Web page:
Over 600 million visitors visit Europe, most of whom visit only a few countries like France, Spain, Turkey, Italy, or Germany. But we shouldn’t forget that there are 41 separate nations in Europe, many of which are so obscure that few people even realize they exist. In this piece, we’ll discuss the European nations that attract the fewest visitors and why you should consider making a trip to one of them.
Before we get started, it’s important to remember that several nations, such as Lithuania, Slovenia, Latvia, Norway, and Sweden, aren’t included on this list since they attract significantly more visitors. Only nations having annual visitor totals of fewer than 3,5 million are included on this list.
1. Cyprus- 3.5 Million
Growth in tourism to Cyprus stalled in the early 2000s, mainly owing to a lack of promotion. Still, in the 2010s, this stunning island seems to be returning to the mainstream. Cyprus may be found in the eastern Mediterranean Sea, Turkey’s south. Cyprus is well-known not just for its lovely beaches and stunning landscape but also for its many historic sites, including castles and ruins from medieval times, as well as its many historic towns and cities.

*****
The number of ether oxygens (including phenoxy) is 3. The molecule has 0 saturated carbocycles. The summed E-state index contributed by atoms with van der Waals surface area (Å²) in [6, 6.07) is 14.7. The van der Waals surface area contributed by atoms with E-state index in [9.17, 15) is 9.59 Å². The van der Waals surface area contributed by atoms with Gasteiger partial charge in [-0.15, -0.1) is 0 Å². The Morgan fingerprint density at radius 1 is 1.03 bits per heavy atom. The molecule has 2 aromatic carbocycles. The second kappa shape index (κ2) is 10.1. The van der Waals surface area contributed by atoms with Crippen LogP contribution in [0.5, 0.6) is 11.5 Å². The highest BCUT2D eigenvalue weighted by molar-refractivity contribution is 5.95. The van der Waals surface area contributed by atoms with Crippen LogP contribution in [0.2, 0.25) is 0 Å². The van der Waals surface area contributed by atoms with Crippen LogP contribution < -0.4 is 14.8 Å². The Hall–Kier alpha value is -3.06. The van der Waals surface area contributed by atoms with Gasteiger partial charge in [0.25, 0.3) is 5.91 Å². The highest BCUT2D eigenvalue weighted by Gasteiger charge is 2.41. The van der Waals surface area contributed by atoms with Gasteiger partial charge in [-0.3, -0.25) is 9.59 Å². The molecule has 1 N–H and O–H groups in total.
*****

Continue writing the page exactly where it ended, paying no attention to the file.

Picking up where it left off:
So, if you want a trip that’s not only about lounging on the beach but also about learning about history, Cyprus should be at the top of your list.
2. Estonia- 3.4 Million
3. Finland- 3.2 Million
Finland receives little over 3 million tourists annually, making it the least visited nation in Scandinavia. Finland has some of the top winter locations in Europe and stunning natural landscapes. Still, it is not as well connected by air and rail as its Scandinavian neighbors, Sweden and Norway. Finland is well-known for many things, including the fact that three-quarters of its landmass is covered in forests, the fact that it has the largest archipelago in the world, the largest lake district in Europe, one of the most hip capitals (Helsinki), and the fact that it is home to Europe’s last remaining wilderness region (Lapland).
4. Malta- 3.2 Million
To the south of Sicily, in the Mediterranean Sea, sits the little island of Malta. Malta not only boasts a wealth of intriguing historical sites, but also some of the most gorgeous beaches, secluded coves, and breathtaking cliffs in all of the Mediterranean. While fierce competition from neighboring Mediterranean islands is likely to blame for Malta’s relatively low tourist numbers, the fact that the nation has a population of just 500,000 makes its 3.2 million annual visitors seem even more impressive.